On a recent ministry trip, I stayed in a not-so-great motel. It was out in the middle of nowhere. Things didn’t work in the room. The bed sheets looked like they were used the night before by another guest and had not been changed. It is the kind of room where you want to take another shower after getting out of the shower.  I got into the lumpy bed only to have an ancient air conditioner wake me throughout the night as it clanged to life every few minutes to blow tepid air in my face. A restaurant attached to the motel offered a free breakfast to its overnight guests. 

When I walked into the dining room the next morning, I felt impressed to sit in a booth next to the waitress service station away from the other patrons. When my waitress brought me a menu and water, I noticed she had some pronounced physical issues with her face. In fact, she had to repeat her welcome because her ability to speak was impaired. Her entire demeanor spoke of someone who had lived a rough life. 

When the waitress left my table to place my order, the Lord said, “Tell her she’s my pretty girl.” I knew this comment could come across a bit strange so I asked the Lord for the right time and the right words to prepare her to hear what I would say. I now understood why the Lord had me choose a secluded booth.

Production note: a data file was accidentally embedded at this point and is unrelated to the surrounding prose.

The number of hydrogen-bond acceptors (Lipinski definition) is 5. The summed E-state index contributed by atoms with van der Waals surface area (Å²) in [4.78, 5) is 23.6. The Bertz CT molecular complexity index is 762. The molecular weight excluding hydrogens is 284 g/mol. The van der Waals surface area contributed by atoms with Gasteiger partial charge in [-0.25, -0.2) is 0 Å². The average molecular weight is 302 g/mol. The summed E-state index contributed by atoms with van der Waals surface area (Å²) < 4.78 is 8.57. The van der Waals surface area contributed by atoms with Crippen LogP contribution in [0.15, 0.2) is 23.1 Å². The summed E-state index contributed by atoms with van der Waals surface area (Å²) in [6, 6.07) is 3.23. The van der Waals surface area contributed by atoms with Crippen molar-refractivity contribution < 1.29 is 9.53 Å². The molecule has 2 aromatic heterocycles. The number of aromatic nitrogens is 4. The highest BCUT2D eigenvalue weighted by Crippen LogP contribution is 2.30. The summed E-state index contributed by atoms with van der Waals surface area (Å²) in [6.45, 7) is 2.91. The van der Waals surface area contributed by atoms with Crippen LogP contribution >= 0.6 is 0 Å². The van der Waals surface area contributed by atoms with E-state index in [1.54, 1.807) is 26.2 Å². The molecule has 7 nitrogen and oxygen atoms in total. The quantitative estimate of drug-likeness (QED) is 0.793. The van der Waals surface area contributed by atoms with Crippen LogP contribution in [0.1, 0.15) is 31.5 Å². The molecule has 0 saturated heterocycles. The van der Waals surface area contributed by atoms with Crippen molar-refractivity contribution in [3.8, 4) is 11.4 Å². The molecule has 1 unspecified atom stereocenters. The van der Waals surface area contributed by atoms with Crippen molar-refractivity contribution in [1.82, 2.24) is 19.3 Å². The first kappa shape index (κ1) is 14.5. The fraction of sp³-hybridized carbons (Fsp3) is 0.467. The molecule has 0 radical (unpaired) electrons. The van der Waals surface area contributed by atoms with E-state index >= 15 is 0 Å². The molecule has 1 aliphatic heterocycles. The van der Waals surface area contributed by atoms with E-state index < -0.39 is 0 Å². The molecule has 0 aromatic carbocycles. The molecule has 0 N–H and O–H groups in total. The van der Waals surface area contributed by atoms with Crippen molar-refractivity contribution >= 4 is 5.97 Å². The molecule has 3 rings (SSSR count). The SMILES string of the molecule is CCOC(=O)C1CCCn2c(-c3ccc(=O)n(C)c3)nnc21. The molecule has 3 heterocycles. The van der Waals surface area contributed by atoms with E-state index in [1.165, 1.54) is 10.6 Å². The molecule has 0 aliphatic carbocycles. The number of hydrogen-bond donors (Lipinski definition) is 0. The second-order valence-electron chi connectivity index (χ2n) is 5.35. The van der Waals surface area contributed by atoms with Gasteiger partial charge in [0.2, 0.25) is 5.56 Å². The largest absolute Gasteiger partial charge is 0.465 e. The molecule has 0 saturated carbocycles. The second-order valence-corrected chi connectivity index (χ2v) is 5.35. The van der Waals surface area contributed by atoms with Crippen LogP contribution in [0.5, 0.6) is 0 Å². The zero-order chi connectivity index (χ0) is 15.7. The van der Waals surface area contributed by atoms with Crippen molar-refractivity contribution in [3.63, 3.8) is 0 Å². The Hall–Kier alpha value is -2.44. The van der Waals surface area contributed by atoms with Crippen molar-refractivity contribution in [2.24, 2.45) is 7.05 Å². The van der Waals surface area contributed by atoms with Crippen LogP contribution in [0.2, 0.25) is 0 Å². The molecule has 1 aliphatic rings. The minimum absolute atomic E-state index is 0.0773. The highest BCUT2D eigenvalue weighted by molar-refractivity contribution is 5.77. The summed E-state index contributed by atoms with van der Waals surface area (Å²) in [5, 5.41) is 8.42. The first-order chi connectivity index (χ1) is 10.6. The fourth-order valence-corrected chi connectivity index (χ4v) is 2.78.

When the waitress brought my bill, I said, “I am a pastor and a father with a daughter about your age. I want to tell you something the Lord said about you. He said, ‘She’s my pretty girl.’”  From the look on her face, I could tell she had not heard those words before. She smiled a beautiful smile and said, “Thank you. That’s very nice.” She then began to share with me about her family and how God was working in their midst. After we talked a few moments longer, she returned to her job. I left a tip and got up from the table, paid my bill and left the restaurant. When I walked out into the parking lot to return to my room I got emotional to the point of choking up with tears of joy. I had just witnessed God touch someone in a beautiful way.

Leading up to that morning in the restaurant, I had been on the road for a few days doing a lot of ministry in different venues and I was tired. Before my encounter with the waitress the whole motel thing was a bust. In that moment of tearful joy, I realized the encounter with the waitress might have been the most important thing I did on the trip. When I walked back into my cruddy motel room it was no longer cruddy. It was filled with the beauty of God’s presence and the lingering image of the smiling face of one of God’s pretty girls.


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